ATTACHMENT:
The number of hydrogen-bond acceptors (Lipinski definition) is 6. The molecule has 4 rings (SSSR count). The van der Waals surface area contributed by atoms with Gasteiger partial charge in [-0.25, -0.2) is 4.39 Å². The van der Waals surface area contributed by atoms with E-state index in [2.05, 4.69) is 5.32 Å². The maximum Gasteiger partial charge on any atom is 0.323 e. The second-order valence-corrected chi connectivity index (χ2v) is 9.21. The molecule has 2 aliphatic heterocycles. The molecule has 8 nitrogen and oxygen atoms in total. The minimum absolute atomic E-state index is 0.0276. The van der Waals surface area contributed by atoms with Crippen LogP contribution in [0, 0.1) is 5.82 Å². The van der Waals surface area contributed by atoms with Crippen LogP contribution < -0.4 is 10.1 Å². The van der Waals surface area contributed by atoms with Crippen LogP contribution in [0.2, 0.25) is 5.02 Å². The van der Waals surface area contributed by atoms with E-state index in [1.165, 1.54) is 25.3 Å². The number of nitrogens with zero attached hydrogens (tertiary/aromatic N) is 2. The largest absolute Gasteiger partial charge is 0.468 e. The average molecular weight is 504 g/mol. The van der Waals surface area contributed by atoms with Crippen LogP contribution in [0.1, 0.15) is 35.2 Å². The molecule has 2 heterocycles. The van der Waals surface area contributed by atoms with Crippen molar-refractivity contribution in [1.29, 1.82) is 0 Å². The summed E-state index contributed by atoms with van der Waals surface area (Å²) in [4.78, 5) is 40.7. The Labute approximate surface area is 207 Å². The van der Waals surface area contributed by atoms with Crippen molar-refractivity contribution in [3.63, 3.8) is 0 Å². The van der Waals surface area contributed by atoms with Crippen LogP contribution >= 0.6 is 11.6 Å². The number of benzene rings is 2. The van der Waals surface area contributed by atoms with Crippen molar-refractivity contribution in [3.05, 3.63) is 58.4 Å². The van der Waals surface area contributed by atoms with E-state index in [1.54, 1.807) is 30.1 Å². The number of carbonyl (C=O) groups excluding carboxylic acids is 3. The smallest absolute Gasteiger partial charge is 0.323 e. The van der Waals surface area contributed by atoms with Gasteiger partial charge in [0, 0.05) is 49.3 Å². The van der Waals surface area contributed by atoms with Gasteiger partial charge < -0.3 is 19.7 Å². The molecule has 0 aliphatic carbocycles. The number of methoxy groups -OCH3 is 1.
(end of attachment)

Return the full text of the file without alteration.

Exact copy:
The number of hydrogen-bond acceptors (Lipinski definition) is 6. The molecule has 4 rings (SSSR count). The van der Waals surface area contributed by atoms with Gasteiger partial charge in [-0.25, -0.2) is 4.39 Å². The van der Waals surface area contributed by atoms with E-state index in [2.05, 4.69) is 5.32 Å². The maximum Gasteiger partial charge on any atom is 0.323 e. The second-order valence-corrected chi connectivity index (χ2v) is 9.21. The molecule has 2 aliphatic heterocycles. The molecule has 8 nitrogen and oxygen atoms in total. The minimum absolute atomic E-state index is 0.0276. The van der Waals surface area contributed by atoms with Crippen LogP contribution in [0, 0.1) is 5.82 Å². The van der Waals surface area contributed by atoms with Crippen LogP contribution < -0.4 is 10.1 Å². The van der Waals surface area contributed by atoms with Crippen LogP contribution in [0.2, 0.25) is 5.02 Å². The van der Waals surface area contributed by atoms with E-state index in [1.165, 1.54) is 25.3 Å². The number of nitrogens with zero attached hydrogens (tertiary/aromatic N) is 2. The largest absolute Gasteiger partial charge is 0.468 e. The average molecular weight is 504 g/mol. The van der Waals surface area contributed by atoms with Crippen LogP contribution in [0.1, 0.15) is 35.2 Å². The molecule has 2 heterocycles. The van der Waals surface area contributed by atoms with Crippen molar-refractivity contribution in [1.29, 1.82) is 0 Å². The summed E-state index contributed by atoms with van der Waals surface area (Å²) in [4.78, 5) is 40.7. The Labute approximate surface area is 207 Å². The van der Waals surface area contributed by atoms with Crippen molar-refractivity contribution in [3.63, 3.8) is 0 Å². The van der Waals surface area contributed by atoms with Crippen LogP contribution >= 0.6 is 11.6 Å². The number of benzene rings is 2. The van der Waals surface area contributed by atoms with Crippen molar-refractivity contribution in [3.05, 3.63) is 58.4 Å². The van der Waals surface area contributed by atoms with E-state index in [1.54, 1.807) is 30.1 Å². The number of carbonyl (C=O) groups excluding carboxylic acids is 3. The smallest absolute Gasteiger partial charge is 0.323 e. The van der Waals surface area contributed by atoms with Gasteiger partial charge in [0, 0.05) is 49.3 Å². The van der Waals surface area contributed by atoms with Gasteiger partial charge < -0.3 is 19.7 Å². The molecule has 0 aliphatic carbocycles. The number of methoxy groups -OCH3 is 1.